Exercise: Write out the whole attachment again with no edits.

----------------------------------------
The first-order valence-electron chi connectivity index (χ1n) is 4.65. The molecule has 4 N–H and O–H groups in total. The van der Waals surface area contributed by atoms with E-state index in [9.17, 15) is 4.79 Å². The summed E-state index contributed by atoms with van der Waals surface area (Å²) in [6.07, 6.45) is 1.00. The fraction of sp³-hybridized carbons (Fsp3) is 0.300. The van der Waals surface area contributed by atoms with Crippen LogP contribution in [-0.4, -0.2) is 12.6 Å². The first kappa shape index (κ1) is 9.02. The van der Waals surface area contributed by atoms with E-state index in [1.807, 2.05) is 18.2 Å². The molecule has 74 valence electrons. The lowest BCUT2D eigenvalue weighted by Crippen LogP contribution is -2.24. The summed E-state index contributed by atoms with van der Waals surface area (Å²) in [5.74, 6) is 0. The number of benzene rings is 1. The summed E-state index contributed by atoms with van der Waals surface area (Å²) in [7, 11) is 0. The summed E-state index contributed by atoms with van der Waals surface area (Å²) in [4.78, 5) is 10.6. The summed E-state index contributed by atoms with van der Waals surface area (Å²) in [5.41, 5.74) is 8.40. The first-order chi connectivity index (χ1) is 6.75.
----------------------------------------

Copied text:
The first-order valence-electron chi connectivity index (χ1n) is 4.65. The molecule has 4 N–H and O–H groups in total. The van der Waals surface area contributed by atoms with E-state index in [9.17, 15) is 4.79 Å². The summed E-state index contributed by atoms with van der Waals surface area (Å²) in [6.07, 6.45) is 1.00. The fraction of sp³-hybridized carbons (Fsp3) is 0.300. The van der Waals surface area contributed by atoms with Crippen LogP contribution in [-0.4, -0.2) is 12.6 Å². The first kappa shape index (κ1) is 9.02. The van der Waals surface area contributed by atoms with E-state index in [1.807, 2.05) is 18.2 Å². The molecule has 74 valence electrons. The lowest BCUT2D eigenvalue weighted by Crippen LogP contribution is -2.24. The summed E-state index contributed by atoms with van der Waals surface area (Å²) in [5.74, 6) is 0. The number of benzene rings is 1. The summed E-state index contributed by atoms with van der Waals surface area (Å²) in [7, 11) is 0. The summed E-state index contributed by atoms with van der Waals surface area (Å²) in [4.78, 5) is 10.6. The summed E-state index contributed by atoms with van der Waals surface area (Å²) in [5.41, 5.74) is 8.40. The first-order chi connectivity index (χ1) is 6.75.